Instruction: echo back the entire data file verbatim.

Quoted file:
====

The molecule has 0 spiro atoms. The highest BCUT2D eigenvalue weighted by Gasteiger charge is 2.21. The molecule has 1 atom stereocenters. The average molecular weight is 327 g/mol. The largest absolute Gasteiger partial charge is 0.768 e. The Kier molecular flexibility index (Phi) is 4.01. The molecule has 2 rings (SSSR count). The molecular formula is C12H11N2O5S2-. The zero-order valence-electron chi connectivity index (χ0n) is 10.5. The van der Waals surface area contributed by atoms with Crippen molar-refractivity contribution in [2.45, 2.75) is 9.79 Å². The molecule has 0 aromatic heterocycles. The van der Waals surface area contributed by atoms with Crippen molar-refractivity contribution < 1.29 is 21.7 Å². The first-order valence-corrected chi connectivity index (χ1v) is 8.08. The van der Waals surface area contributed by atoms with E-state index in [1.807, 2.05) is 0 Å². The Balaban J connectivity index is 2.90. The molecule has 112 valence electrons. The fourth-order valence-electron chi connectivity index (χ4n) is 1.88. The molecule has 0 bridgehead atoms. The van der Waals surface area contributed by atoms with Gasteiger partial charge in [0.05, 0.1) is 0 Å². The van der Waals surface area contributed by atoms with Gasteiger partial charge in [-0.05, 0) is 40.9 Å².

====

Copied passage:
The molecule has 0 spiro atoms. The highest BCUT2D eigenvalue weighted by Gasteiger charge is 2.21. The molecule has 1 atom stereocenters. The average molecular weight is 327 g/mol. The largest absolute Gasteiger partial charge is 0.768 e. The Kier molecular flexibility index (Phi) is 4.01. The molecule has 2 rings (SSSR count). The molecular formula is C12H11N2O5S2-. The zero-order valence-electron chi connectivity index (χ0n) is 10.5. The van der Waals surface area contributed by atoms with Crippen molar-refractivity contribution in [2.45, 2.75) is 9.79 Å². The molecule has 0 aromatic heterocycles. The van der Waals surface area contributed by atoms with Crippen molar-refractivity contribution < 1.29 is 21.7 Å². The first-order valence-corrected chi connectivity index (χ1v) is 8.08. The van der Waals surface area contributed by atoms with E-state index in [1.807, 2.05) is 0 Å². The Balaban J connectivity index is 2.90. The molecule has 112 valence electrons. The fourth-order valence-electron chi connectivity index (χ4n) is 1.88. The molecule has 0 bridgehead atoms. The van der Waals surface area contributed by atoms with Gasteiger partial charge in [0.05, 0.1) is 0 Å². The van der Waals surface area contributed by atoms with Gasteiger partial charge in [-0.05, 0) is 40.9 Å².